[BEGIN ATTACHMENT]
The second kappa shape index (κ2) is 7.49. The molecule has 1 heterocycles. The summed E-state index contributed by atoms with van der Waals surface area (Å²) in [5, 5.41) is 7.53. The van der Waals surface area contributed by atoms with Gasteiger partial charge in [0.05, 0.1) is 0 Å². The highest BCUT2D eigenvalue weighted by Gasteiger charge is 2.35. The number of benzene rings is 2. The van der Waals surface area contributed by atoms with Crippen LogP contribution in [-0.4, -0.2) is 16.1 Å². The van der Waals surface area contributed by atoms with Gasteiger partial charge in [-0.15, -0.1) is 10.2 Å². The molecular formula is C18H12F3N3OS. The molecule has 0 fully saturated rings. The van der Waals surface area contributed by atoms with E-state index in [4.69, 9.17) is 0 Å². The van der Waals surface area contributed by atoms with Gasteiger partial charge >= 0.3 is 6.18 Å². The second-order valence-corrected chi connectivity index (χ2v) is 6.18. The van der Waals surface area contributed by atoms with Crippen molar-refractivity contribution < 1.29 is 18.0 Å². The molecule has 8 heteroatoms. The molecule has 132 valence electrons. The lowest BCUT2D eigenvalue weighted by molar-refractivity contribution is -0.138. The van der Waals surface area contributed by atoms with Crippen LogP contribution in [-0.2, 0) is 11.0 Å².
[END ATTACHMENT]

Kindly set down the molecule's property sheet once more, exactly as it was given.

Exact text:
The second kappa shape index (κ2) is 7.49. The molecule has 1 heterocycles. The summed E-state index contributed by atoms with van der Waals surface area (Å²) in [5, 5.41) is 7.53. The van der Waals surface area contributed by atoms with Gasteiger partial charge in [0.05, 0.1) is 0 Å². The highest BCUT2D eigenvalue weighted by Gasteiger charge is 2.35. The number of benzene rings is 2. The van der Waals surface area contributed by atoms with Crippen LogP contribution in [-0.4, -0.2) is 16.1 Å². The van der Waals surface area contributed by atoms with Gasteiger partial charge in [-0.15, -0.1) is 10.2 Å². The molecular formula is C18H12F3N3OS. The molecule has 0 fully saturated rings. The van der Waals surface area contributed by atoms with E-state index in [4.69, 9.17) is 0 Å². The van der Waals surface area contributed by atoms with Gasteiger partial charge >= 0.3 is 6.18 Å². The second-order valence-corrected chi connectivity index (χ2v) is 6.18. The van der Waals surface area contributed by atoms with Crippen molar-refractivity contribution < 1.29 is 18.0 Å². The molecule has 8 heteroatoms. The molecule has 132 valence electrons. The lowest BCUT2D eigenvalue weighted by molar-refractivity contribution is -0.138. The van der Waals surface area contributed by atoms with Crippen LogP contribution in [-0.2, 0) is 11.0 Å².